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April 17, 2013
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Field Notes: Apache Ambari Meetup at Hortonworks

On April 2nd, Hortonworks was excited to host the very first Apache Ambari Meetup. Thanks to all those who came along in person and virtually for a lot of vibrant discussion. If you would like to get involved in future Ambari Meetups, please visit this link. We are well on the way to making Hadoop management ‘dead simple’.

We have embedded the sessions below with some notes:

Overview and Demo of Ambari, Yusaku Sako, Hortonworks

    • This session covered Apache Ambari’s mission to “Make Hadoop management dead simple”, Ambari’s 4 major roles: 1) Provision, 2) Manage, 3) Monitor, and 4) Integrate, emphasized that everything that Ambari’s Web Client does is done thru Ambari’s REST API (100% REST), presented high-level architecture, and a live demo on how to provision, manage, and monitor a Hadoop cluster using the latest Ambari 1.2.2 release.
    • The project website can be found at, with all the info about Ambari within.  There was encouragement for everyone to contribute to Ambari’s success through filing bugs, participating in mailing list discussions, providing feedback and direction, writing documentation, submitting patches, etc.
  • APIs and SPIs of Ambari (How to Integrate with Ambari). Tom Beerbower (Hortonworks)
    • Tom presented on the details of Ambari’s REST API and a live demo of the API working in action.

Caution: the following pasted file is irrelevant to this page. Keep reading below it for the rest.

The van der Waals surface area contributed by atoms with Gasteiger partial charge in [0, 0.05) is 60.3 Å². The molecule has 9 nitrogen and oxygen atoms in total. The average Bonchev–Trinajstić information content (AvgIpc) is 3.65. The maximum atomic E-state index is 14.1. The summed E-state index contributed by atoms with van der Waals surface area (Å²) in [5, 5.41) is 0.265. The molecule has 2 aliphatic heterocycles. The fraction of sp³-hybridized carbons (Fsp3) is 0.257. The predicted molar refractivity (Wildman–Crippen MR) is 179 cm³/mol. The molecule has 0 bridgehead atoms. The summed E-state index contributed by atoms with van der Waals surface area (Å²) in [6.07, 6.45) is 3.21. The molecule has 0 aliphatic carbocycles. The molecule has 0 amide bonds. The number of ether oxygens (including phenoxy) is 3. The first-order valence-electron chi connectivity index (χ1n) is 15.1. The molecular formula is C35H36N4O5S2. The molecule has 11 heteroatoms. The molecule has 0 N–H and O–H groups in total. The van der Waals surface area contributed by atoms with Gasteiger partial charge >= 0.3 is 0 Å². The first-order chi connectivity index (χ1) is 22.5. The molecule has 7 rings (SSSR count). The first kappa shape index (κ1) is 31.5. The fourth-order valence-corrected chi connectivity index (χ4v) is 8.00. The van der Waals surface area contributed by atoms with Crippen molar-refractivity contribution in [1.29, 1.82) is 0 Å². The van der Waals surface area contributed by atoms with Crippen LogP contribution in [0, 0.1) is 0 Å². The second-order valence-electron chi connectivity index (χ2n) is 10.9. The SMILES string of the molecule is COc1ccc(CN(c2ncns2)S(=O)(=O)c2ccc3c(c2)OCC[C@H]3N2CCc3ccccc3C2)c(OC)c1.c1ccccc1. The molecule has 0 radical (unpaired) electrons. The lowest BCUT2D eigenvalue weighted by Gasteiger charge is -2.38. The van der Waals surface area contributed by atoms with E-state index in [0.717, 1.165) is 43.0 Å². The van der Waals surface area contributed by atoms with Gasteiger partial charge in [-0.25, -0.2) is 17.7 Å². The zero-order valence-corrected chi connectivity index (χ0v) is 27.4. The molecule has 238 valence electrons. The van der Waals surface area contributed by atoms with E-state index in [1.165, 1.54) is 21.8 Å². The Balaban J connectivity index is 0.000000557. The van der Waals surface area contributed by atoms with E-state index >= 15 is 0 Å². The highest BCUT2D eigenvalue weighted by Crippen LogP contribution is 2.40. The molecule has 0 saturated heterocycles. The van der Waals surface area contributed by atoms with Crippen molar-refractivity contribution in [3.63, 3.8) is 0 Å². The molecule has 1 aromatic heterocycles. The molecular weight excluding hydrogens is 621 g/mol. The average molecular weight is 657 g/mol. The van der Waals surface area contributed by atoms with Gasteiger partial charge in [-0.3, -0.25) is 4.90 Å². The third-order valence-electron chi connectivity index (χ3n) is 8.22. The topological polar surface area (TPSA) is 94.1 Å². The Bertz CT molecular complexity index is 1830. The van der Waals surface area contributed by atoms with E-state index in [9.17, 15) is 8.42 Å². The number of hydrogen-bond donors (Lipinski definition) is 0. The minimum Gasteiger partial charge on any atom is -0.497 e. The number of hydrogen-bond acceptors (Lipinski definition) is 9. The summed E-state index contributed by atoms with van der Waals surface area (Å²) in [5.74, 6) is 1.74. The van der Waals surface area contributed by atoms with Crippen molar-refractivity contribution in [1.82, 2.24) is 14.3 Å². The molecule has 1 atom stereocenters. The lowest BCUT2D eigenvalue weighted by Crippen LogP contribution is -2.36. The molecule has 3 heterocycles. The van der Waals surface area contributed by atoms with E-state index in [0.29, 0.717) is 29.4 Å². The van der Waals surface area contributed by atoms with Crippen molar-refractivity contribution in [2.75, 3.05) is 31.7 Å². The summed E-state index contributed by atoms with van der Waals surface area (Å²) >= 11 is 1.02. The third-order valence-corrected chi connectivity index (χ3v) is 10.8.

• The SPI (Service Provider Interface) and how its plug ability allows various integration scenarios were explained.
    • This was a great lead up to the next presentation by Teradata, who integrated Hadoop monitoring to their management software Teradata ViewPoint using Ambari’s REST API and SPI.
  • Teradata ViewPoint Hadoop Integration with Ambari. Steve Ratay (Teradata)
    • Steve presented on how Ambari is a key enabler for integrating Hadoop monitoring to ViewPoint.  Without Ambari, integration of Hadoop monitoring to ViewPoint would have been difficult (need to collect metrics from a number of sources spread across different technologies and formats, such as Ganglia, Nagios, JMX, and screen scraping Hadoop’s native web UI).  Ambari REST API provides a central place with a single, consistent data format (JSON) with powerful querying capabilities.  As Steve put it, “Ambari to the Rescue!”.
    • The highlight of the presentation was a live demo of Teradata ViewPoint with a plethora of Hadoop metrics exposed through Ambari REST API behind the scenes.  Steve said that the integration only took a couple of months of effort by a couple of people.
  • Ambari Futures. Jeff Sposetti (Hortonworks)
    • Jeff presented what’s in store for Ambari in the future starting with what’s currently being worked on for the 1.3.0 release, as well as beyond…
    • There was a lot of interest in the room around extensible stack definitions to integrate any Hadoop ecosystem component.
    • Also a concept of Cluster Blueprints was shared, where it would allow “zero-touch” and headless installs of Hadoop clusters.

You can watch all 2 hours of proceedings at this link. Once again, thanks to everyone who attended and took part in a great conversation – see you next time!


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